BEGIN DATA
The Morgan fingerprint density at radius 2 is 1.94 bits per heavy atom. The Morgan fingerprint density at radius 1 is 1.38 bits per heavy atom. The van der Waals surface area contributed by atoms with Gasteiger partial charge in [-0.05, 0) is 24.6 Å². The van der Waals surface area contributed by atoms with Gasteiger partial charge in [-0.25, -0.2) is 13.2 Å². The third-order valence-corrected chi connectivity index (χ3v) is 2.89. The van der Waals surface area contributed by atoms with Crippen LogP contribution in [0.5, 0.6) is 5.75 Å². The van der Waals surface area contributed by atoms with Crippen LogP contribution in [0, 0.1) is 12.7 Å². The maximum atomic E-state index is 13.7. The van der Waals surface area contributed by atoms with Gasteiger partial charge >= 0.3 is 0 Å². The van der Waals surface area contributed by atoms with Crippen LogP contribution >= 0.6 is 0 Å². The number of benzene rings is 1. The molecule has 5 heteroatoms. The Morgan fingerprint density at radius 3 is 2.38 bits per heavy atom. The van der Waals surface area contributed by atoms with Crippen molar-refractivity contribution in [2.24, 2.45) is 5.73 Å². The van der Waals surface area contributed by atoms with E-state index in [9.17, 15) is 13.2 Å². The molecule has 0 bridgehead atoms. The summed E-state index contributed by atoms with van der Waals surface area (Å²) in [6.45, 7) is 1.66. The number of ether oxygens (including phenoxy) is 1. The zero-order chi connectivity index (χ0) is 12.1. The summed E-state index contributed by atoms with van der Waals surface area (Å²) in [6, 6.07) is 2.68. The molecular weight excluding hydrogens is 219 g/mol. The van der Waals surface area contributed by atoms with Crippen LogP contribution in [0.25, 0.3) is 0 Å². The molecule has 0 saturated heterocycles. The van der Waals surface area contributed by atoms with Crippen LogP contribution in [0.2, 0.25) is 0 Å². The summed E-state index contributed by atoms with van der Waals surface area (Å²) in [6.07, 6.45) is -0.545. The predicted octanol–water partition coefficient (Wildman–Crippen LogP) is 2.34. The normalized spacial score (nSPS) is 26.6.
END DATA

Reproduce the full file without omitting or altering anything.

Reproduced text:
The Morgan fingerprint density at radius 2 is 1.94 bits per heavy atom. The Morgan fingerprint density at radius 1 is 1.38 bits per heavy atom. The van der Waals surface area contributed by atoms with Gasteiger partial charge in [-0.05, 0) is 24.6 Å². The van der Waals surface area contributed by atoms with Gasteiger partial charge in [-0.25, -0.2) is 13.2 Å². The third-order valence-corrected chi connectivity index (χ3v) is 2.89. The van der Waals surface area contributed by atoms with Crippen LogP contribution in [0.5, 0.6) is 5.75 Å². The van der Waals surface area contributed by atoms with Crippen LogP contribution in [0, 0.1) is 12.7 Å². The maximum atomic E-state index is 13.7. The van der Waals surface area contributed by atoms with Gasteiger partial charge >= 0.3 is 0 Å². The van der Waals surface area contributed by atoms with Crippen LogP contribution >= 0.6 is 0 Å². The number of benzene rings is 1. The molecule has 5 heteroatoms. The Morgan fingerprint density at radius 3 is 2.38 bits per heavy atom. The van der Waals surface area contributed by atoms with Crippen molar-refractivity contribution in [2.24, 2.45) is 5.73 Å². The van der Waals surface area contributed by atoms with E-state index in [9.17, 15) is 13.2 Å². The molecule has 0 bridgehead atoms. The summed E-state index contributed by atoms with van der Waals surface area (Å²) in [6.45, 7) is 1.66. The number of ether oxygens (including phenoxy) is 1. The zero-order chi connectivity index (χ0) is 12.1. The summed E-state index contributed by atoms with van der Waals surface area (Å²) in [6, 6.07) is 2.68. The molecular weight excluding hydrogens is 219 g/mol. The van der Waals surface area contributed by atoms with Crippen LogP contribution in [0.25, 0.3) is 0 Å². The molecule has 0 saturated heterocycles. The van der Waals surface area contributed by atoms with Crippen LogP contribution in [0.2, 0.25) is 0 Å². The summed E-state index contributed by atoms with van der Waals surface area (Å²) in [6.07, 6.45) is -0.545. The predicted octanol–water partition coefficient (Wildman–Crippen LogP) is 2.34. The normalized spacial score (nSPS) is 26.6.